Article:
Relative to other twentieth-century totalitarian experiments, the Cuban regime has developed a special mix of control, mobilization, and harassment. Since the crushing of internal opposition in the 1960s, the regime has created a system of “vertical” controls that concentrate power in the hands of the state and “disempower” and “direct” society, while in the process diminishing alternative or horizontal information flows, contacts, organizations, and solidarity networks. Over the past fifteen years, the regime has moved from full totalitarianism to a more transitional “charismatic post-totalitarianism.” Since Fidel Castro fell ill in 2006, the trend toward posttotalitarianism has deepened, and the pending question now is whether the Cuban regime will “mature” into this phase, or move toward another regime type.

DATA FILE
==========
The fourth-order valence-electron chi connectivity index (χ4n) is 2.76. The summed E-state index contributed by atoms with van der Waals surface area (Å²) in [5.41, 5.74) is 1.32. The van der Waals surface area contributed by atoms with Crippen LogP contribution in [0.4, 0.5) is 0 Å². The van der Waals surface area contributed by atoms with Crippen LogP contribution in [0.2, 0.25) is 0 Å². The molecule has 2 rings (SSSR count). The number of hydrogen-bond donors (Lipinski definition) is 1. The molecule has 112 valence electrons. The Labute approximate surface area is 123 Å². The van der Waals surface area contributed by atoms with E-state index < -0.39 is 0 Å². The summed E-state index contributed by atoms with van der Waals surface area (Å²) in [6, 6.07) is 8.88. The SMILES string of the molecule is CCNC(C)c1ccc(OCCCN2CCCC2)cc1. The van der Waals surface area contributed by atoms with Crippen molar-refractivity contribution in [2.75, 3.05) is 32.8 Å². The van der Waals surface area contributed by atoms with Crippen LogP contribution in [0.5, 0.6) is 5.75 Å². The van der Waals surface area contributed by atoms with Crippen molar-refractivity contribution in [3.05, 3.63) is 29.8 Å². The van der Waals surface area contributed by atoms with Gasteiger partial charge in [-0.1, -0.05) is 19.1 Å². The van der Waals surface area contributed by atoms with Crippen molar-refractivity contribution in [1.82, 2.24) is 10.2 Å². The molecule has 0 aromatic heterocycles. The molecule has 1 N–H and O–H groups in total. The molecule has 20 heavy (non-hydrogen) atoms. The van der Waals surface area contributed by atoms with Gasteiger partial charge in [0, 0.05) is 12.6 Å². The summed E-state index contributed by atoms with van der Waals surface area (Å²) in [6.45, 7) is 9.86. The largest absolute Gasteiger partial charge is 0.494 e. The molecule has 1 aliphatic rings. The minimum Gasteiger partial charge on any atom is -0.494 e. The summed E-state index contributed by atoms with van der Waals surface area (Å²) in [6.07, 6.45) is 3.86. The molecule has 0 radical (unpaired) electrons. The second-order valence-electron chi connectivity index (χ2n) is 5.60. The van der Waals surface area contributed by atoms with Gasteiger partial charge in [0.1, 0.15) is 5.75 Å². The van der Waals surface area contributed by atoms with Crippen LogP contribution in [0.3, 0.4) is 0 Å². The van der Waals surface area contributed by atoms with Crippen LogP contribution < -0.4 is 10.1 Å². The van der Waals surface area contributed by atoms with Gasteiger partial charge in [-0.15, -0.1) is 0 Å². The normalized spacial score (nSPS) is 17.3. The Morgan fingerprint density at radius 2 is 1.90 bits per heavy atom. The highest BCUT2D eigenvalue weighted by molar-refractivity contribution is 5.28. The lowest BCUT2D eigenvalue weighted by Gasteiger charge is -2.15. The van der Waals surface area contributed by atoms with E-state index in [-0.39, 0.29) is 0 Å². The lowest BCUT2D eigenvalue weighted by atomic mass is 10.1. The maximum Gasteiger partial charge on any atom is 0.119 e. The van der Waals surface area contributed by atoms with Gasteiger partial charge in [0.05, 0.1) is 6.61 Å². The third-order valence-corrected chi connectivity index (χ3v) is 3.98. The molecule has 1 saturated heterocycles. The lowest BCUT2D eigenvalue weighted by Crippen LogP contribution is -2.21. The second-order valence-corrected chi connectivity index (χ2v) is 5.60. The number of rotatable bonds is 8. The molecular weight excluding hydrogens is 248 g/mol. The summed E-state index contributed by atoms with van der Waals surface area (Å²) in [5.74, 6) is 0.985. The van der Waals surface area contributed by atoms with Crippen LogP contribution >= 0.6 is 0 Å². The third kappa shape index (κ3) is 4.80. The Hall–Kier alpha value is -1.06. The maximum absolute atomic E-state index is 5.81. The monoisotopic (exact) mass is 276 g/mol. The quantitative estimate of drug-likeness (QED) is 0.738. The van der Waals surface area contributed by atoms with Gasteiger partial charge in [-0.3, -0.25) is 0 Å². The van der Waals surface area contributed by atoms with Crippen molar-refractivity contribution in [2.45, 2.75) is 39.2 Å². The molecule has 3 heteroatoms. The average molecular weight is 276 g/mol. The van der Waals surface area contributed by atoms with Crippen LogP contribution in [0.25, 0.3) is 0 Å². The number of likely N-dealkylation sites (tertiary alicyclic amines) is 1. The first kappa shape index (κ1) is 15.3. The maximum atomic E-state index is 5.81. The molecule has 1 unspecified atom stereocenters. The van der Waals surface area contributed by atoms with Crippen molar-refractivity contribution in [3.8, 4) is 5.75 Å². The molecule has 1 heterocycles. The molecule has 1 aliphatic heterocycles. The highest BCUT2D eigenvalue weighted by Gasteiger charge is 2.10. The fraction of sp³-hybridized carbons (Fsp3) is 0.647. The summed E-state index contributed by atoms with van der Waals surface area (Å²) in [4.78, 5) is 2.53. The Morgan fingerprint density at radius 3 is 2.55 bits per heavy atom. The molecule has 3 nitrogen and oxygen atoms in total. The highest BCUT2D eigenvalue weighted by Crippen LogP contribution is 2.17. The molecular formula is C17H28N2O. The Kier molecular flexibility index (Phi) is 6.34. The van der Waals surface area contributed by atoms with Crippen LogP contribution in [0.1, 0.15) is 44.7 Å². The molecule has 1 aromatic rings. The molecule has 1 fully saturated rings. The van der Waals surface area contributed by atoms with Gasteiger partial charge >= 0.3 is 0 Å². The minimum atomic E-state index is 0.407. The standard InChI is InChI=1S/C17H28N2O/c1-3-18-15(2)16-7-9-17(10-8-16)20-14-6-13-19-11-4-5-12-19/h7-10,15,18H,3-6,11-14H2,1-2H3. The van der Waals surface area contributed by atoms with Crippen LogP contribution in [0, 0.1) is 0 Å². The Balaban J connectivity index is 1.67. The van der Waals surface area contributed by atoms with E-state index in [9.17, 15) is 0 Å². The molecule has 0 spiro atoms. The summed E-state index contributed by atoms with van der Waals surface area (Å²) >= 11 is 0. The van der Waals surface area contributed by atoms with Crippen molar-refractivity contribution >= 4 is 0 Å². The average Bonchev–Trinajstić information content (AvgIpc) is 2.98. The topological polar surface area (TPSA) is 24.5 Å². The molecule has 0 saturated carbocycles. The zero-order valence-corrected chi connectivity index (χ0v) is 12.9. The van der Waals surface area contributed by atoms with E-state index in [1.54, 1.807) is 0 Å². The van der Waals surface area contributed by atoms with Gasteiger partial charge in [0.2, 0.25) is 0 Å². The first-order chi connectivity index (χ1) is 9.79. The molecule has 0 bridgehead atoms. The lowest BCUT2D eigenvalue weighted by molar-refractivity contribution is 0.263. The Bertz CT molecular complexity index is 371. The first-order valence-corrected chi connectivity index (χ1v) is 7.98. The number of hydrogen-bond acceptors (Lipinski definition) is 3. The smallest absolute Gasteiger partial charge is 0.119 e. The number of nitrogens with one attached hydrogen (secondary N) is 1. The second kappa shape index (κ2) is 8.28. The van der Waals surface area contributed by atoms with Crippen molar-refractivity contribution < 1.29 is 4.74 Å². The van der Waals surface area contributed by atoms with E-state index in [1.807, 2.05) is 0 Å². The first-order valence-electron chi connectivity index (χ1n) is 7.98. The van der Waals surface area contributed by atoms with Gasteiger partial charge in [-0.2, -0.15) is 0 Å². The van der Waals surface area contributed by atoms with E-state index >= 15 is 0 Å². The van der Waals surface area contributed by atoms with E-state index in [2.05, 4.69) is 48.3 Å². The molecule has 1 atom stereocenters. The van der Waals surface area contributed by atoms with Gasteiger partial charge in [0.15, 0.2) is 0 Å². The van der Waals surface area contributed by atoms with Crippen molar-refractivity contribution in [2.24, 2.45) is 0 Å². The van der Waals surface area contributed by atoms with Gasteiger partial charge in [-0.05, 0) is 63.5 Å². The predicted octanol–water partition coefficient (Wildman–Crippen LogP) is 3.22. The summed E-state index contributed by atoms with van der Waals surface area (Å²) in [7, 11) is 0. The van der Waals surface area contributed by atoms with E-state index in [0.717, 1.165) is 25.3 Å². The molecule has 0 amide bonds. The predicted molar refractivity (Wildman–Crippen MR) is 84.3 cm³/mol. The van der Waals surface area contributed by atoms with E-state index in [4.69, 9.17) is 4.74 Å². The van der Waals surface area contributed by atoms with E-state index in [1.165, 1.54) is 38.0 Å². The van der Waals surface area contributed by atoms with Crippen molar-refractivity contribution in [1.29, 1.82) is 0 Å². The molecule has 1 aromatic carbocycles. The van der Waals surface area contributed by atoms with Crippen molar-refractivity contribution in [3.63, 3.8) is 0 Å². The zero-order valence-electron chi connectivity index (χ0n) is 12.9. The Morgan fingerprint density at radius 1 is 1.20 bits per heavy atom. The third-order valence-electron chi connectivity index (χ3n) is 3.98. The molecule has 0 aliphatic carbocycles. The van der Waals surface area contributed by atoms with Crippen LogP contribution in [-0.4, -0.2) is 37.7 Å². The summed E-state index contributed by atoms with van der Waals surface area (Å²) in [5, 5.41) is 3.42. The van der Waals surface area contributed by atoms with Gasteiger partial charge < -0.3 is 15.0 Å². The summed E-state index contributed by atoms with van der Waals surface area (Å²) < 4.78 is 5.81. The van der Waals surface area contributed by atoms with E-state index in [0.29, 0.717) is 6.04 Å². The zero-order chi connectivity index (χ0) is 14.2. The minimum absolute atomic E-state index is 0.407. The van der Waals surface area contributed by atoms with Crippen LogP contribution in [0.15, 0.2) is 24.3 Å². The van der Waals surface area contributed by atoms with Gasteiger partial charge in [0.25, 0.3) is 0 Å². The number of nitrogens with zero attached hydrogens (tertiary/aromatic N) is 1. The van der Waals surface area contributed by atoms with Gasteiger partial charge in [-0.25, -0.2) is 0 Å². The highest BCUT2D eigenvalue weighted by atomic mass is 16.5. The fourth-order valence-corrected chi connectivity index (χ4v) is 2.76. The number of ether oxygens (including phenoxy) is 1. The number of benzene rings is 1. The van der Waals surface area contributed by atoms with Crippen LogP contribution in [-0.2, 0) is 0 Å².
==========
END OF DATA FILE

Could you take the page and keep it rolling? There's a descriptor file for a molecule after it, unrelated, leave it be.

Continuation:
Although the transfer of power from Fidel to Raúl has been relatively uneventful, potential divisions within the ruling elite, especially between the military and the Party, are likely to emerge before too long.


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